‘Zero accountability’: UN human rights boss repeats call for investigation into Yemen war crimes
The UN’s top human rights official, Zeid Ra'ad al Hussein, said that the bombing of a funeral in the Yemeni capital of Sana’a was “outrageous”. More than 150 civilians were killed and over 525 others injured.
“Since the beginning of this conflict in Yemen, weddings, marketplaces, hospitals, schools – and now mourners at a funeral – have been hit, resulting in massive civilian casualties and zero accountability for those responsible,” he said in a statement.
Zeid attracted attention to the fact that for the second year in a row the UN Human Rights Council has turned down his calls “to take decisive action to create an international, independent investigative body to look into extremely serious alleged violations of international law, including possible war crimes, in Yemen.”
“The Human Rights Council’s inability to take decisive action by setting up an international investigation is contributing to a climate of impunity, and violations continue to occur on a regular basis,” he said.
According to the High Commissioner, the international community “has a legal and moral duty to react robustly to the increasingly horrific levels of civilian casualties in Yemen, just as it has in many other situations.”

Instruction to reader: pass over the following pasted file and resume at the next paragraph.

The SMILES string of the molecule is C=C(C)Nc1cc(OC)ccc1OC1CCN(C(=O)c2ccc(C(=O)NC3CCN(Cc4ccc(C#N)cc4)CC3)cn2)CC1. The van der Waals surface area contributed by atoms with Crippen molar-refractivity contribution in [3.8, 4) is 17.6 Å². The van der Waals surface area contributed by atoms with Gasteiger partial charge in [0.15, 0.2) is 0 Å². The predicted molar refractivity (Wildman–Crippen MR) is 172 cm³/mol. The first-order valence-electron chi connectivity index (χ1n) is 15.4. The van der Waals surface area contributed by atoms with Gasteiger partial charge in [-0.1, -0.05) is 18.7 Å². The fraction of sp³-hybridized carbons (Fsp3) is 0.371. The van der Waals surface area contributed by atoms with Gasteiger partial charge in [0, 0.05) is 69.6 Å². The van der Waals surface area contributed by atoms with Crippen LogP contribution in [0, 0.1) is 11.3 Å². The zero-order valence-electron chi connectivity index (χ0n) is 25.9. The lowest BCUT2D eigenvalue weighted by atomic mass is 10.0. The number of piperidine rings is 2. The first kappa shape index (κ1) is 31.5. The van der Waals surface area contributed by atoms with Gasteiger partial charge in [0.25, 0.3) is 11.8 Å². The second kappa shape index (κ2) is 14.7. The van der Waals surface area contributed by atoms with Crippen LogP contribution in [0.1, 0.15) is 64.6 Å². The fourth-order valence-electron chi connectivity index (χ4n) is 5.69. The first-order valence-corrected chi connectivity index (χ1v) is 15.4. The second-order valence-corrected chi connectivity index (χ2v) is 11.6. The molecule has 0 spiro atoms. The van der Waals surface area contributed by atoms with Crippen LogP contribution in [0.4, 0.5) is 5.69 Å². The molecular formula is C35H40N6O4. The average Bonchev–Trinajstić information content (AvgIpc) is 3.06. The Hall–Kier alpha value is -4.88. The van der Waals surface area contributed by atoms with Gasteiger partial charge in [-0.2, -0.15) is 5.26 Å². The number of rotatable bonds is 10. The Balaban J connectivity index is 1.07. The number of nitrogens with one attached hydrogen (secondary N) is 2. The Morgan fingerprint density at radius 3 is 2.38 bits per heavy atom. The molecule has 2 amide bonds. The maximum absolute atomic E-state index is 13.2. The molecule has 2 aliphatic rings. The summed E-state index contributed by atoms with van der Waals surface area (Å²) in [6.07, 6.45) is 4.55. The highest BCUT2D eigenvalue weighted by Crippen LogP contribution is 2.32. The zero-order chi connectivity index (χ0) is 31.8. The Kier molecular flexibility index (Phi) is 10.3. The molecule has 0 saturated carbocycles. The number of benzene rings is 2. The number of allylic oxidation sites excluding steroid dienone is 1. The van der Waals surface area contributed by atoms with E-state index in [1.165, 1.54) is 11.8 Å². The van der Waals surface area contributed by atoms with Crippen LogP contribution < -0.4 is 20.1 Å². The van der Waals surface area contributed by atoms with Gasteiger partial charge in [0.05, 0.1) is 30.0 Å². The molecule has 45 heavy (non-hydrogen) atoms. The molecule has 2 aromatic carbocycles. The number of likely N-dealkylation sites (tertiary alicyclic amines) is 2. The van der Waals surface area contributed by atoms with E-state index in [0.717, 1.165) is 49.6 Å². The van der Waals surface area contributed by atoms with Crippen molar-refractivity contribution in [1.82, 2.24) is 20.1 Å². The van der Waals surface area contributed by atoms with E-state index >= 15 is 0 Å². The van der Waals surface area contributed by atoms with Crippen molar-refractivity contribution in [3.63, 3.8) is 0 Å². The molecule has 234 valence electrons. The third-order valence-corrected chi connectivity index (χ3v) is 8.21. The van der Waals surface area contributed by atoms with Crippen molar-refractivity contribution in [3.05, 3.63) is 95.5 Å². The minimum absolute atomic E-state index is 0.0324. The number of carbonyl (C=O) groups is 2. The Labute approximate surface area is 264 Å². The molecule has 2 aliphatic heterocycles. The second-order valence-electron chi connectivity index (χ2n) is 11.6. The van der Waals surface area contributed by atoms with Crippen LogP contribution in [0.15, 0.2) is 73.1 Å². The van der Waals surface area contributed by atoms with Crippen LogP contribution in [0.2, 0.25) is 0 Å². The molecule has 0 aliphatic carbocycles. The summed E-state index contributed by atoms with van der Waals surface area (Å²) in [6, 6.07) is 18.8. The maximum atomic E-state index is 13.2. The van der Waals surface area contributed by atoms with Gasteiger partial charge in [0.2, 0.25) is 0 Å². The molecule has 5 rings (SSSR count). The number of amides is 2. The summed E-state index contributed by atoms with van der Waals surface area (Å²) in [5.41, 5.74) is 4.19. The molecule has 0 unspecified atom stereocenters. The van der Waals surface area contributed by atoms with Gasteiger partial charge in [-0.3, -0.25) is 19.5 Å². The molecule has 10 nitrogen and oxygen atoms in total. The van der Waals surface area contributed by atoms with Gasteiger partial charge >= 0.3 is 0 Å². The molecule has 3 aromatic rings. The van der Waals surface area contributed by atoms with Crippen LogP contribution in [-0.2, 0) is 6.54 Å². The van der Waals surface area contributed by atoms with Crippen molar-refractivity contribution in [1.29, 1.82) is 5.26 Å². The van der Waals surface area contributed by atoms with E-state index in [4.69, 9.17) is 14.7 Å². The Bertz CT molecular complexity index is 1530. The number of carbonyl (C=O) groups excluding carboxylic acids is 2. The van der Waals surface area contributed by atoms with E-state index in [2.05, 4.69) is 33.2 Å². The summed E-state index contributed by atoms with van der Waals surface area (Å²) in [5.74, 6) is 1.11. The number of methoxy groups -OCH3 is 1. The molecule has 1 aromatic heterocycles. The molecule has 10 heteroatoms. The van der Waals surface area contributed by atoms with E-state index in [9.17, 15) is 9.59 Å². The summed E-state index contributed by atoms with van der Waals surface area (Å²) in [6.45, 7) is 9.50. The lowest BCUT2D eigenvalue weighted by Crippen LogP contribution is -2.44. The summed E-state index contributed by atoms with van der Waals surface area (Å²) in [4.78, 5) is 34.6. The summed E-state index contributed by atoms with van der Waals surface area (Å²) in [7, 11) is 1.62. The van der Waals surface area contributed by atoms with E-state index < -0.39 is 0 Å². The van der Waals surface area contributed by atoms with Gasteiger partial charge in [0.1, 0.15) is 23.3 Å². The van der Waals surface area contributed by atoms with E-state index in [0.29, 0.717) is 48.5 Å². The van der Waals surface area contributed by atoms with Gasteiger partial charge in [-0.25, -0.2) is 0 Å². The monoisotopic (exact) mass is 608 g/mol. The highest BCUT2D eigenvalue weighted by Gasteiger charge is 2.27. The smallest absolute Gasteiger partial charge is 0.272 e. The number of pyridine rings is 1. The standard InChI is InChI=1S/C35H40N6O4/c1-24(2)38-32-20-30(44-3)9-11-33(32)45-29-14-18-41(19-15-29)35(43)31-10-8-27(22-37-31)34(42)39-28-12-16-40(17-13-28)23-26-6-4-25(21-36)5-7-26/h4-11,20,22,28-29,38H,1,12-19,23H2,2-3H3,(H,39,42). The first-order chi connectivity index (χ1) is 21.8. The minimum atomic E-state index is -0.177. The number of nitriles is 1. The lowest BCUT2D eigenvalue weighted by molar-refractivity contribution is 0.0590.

Zeid revealed a new UN death toll in Yemen. Some 4,125 civilians have been killed and 7,207 injured since March 2015.
There was a spike in violence following the breakdown of a ceasefire agreement between the Saudi-led coalition and Shia Houthi rebels. There were 379 civilian casualties in September and 379 in the ten days in October, according to UN data.
The High Commissioner said that the funeral airstrike may lead to a further escalation in country, which would result to even more civilian deaths.
Zeid concluded by urging the warring sides to return to the negotiations table to resume talks, advising external players to reconsider their support for the parties in the conflict.
A Saudi-led coalition has denied responsibility for the incident, but said that an internal investigation will be carried out.
Saudi Arabia and its allies intervening in Yemen in March 2015 to support deposed Sunni President Abd-Rabbu Mansour Hadi.
Since then the coalition has on numerous occasions been blasted by international rights groups for carrying out indiscriminate attacks on civilian targets.
In August, at least 11 people were killed and 19 injured in an airstrike that hit a Doctors Without Borders (MSF) hospital in northwestern Hajjah province.
Meanwhile, French Foreign Minister Jean-Marc Ayrault has defended Saudi Arabia’s involvement in Yemeni affairs.
“As for Saudi Arabia, which is a neighboring country, there are terrorist threats that are a concern for them,” Ayrault said during his appearance on Radio France.